Art Hub Studios: Print Hub Printmaking Prize 2020
My work finds its place in the English imaginative tradition which connects symbolic landscapes with an apprehension of the divine, questioning the frequent suppression or dismissal of the spiritual side of human nature, and making a claim for a strong connection between the spiritual and the natural world. The nature poetry of both Alice Oswald and John Clare exerts a powerful influence on my relationship with the landscape. Drawing is fundamental to my practice. I work in lithography, etching and laser engraving, sometimes in purely visionary scenes, but often using the local Kent landscape as my setting. My most recent theme has been the portrayal of the figure within the landscape, with particular reference to the Christian story. My prints often use symmetry to reflect my perception of the fundamental order and beauty of the world. Making these pieces is a consciously slow and meditative process – and my work invites the viewer to enjoy reflection and contemplation, in a climate where these opportunities are often overlooked.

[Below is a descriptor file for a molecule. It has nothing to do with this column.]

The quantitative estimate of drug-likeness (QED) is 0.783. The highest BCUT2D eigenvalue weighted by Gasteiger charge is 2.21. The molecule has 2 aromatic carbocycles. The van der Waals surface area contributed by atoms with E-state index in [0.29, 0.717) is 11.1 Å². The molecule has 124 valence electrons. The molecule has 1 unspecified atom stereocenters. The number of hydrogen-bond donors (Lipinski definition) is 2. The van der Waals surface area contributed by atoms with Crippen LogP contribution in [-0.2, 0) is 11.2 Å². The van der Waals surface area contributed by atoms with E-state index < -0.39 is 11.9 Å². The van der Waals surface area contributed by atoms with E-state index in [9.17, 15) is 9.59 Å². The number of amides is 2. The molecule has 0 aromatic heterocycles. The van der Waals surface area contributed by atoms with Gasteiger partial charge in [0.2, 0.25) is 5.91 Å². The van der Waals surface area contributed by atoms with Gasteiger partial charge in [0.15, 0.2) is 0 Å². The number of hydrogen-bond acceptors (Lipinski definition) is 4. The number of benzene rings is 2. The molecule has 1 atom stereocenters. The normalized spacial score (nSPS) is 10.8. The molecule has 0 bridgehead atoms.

My work is chiefly influenced by other figurative artists with an interest in Christianity: Odilon Redon inspires me by his dreamy atmospheres and for his chiaroscuro depths of black; Samuel Palmer with his vision of an idealised countryside where man and nature are in harmony: William Blake for his graceful figures and sense of the eternal drama being played out between heaven and earth; and Roger Wagner most of all, for his intellectual coherence and for his quiet but insistent demonstration that Biblical narratives retain their significance in Western European art in the 21st century.
Stellar, you can put that on the side of a bus